Lost in the daily angst is the fact that there are counterbalancing forces pushing and pulling stocks up and down. Yet, many investors often get consumed in the single-issue story and forget to take a step back and compile the pluses and minuses that tilt the market up and down.
To help frame the subject, applying a simple balance sheet approach to the market should help identify those factors that matter most and, thereby, put the current fear in perspective.
On the asset side of the ledger:
Low Redemptions, Net Cash Infusions
Moving Average Scorecard
On the liability side:
US Consumer Under Pressure
More Shoes to Drop
Unresolved issues include:
Pakistan, for example; Terrorism always
Investment Strategy Implications
It appears that we are now in the worst phase of the credit derivatives debacle. For this is the time, before the bean counters close the books and senior management has to sign on the personally liable line, when all that needs to be known will be revealed.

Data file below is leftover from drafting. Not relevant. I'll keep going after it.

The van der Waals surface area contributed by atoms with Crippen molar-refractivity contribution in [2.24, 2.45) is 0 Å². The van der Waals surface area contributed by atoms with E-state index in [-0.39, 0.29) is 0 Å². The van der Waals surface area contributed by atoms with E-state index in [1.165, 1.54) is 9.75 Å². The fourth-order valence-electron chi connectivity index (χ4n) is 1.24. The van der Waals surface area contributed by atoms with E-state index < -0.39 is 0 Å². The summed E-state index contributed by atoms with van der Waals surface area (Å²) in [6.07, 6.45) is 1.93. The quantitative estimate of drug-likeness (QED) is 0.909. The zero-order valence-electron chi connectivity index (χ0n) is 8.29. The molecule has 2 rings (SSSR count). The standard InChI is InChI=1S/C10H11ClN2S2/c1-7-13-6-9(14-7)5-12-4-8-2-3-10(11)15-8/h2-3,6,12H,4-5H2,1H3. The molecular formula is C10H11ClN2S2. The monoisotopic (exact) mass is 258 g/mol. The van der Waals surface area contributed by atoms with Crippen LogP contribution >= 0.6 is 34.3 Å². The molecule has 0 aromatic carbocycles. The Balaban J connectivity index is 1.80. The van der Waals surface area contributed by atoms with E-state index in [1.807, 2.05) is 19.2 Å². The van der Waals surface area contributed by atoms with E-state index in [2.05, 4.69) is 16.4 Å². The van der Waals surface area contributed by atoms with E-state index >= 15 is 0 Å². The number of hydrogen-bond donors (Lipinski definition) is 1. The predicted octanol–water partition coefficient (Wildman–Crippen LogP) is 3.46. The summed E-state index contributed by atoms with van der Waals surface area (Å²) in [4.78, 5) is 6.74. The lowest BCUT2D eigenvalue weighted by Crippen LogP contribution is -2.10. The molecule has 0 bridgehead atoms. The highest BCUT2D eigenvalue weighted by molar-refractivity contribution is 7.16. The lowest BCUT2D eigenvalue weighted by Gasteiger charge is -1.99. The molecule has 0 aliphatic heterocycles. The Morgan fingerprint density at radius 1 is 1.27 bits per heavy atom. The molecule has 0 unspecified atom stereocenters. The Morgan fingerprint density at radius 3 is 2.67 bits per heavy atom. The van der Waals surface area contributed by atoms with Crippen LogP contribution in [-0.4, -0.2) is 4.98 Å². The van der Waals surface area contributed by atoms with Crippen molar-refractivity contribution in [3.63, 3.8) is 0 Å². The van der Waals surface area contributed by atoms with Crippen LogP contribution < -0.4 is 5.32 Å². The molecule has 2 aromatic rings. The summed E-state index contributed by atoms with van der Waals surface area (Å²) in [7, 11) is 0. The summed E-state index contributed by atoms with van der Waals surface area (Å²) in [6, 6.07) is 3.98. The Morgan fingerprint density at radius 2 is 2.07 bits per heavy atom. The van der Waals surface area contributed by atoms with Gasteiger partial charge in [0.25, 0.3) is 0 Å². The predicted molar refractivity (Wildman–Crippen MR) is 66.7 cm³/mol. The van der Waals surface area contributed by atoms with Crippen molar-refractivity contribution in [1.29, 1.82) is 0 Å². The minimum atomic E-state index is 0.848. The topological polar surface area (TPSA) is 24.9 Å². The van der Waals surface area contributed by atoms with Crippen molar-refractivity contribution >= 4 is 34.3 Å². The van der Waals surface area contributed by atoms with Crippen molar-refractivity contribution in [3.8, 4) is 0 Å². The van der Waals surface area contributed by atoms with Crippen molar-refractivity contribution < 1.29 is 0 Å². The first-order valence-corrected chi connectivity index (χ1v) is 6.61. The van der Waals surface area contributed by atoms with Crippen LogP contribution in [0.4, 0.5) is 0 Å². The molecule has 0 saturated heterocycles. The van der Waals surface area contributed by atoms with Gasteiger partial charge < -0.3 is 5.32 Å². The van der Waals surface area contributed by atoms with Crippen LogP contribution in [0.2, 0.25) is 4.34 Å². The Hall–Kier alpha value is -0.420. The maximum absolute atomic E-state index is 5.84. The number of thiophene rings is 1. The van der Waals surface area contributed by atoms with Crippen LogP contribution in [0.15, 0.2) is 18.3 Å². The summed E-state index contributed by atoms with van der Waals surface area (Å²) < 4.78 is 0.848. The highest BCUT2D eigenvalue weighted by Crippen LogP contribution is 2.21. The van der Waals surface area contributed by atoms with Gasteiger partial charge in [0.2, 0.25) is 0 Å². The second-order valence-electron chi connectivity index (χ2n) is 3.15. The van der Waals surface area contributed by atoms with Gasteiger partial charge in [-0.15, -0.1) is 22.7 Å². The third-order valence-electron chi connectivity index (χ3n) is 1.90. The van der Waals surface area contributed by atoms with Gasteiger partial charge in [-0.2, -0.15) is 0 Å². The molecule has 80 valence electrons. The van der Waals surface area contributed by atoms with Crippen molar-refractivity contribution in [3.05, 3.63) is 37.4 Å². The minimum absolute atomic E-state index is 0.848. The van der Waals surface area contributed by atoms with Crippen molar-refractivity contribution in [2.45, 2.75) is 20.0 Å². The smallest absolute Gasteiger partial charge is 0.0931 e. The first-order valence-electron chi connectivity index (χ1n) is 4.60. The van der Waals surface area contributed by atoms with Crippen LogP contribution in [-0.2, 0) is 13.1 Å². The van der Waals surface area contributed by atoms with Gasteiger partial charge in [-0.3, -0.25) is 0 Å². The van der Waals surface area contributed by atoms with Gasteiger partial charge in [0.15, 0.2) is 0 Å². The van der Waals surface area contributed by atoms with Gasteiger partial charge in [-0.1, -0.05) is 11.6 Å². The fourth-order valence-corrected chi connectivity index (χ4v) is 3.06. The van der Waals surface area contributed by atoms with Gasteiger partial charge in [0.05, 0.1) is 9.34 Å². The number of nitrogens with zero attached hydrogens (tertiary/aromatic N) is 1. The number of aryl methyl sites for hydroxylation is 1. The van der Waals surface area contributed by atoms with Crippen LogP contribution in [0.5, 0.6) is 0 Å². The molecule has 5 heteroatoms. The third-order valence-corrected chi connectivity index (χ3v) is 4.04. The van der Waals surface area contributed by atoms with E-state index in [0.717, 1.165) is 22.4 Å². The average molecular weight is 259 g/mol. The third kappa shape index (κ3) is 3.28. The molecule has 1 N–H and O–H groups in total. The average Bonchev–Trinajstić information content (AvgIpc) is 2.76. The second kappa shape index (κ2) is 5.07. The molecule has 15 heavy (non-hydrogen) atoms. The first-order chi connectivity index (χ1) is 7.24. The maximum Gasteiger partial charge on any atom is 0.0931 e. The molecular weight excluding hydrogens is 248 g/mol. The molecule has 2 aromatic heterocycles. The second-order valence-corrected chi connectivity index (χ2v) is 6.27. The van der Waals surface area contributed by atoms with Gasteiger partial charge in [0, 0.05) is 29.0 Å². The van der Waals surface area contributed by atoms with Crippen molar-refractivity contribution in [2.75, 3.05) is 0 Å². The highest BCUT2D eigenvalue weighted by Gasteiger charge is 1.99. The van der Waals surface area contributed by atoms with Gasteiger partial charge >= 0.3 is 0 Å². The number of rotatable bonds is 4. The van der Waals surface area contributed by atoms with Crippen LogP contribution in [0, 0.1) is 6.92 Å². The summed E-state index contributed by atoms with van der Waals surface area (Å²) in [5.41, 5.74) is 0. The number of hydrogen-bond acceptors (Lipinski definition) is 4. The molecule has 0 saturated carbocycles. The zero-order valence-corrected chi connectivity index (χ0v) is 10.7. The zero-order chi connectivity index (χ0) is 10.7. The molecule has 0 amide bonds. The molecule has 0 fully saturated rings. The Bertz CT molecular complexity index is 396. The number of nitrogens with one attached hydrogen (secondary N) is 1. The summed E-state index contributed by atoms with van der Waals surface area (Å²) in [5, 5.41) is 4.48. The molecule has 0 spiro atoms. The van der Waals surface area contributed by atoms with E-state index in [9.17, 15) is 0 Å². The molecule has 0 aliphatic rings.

Interestingly, however, the big shoes are dropping but, beyond the very near term, the stocks aren’t. That should tell you something about the strength of the market and its near term direction.
Moreover, it’s also worth noting that the two ultimate measures of the market – valuation and the mega trend (as measured by the technicals) – are currently on the asset side of the ledger.
Finally, only if you believe in the deep recession scenario, which produces a substantial impact to the global growth story, as decoupling proves to be a myth, which in sum produces a large hit to corporate profits (>10%) should you choose to undervalue the asset side of our simple balance sheet. If, however, you are not in that camp, then fear should be tempered as there are many sectors and industries to stay invested in.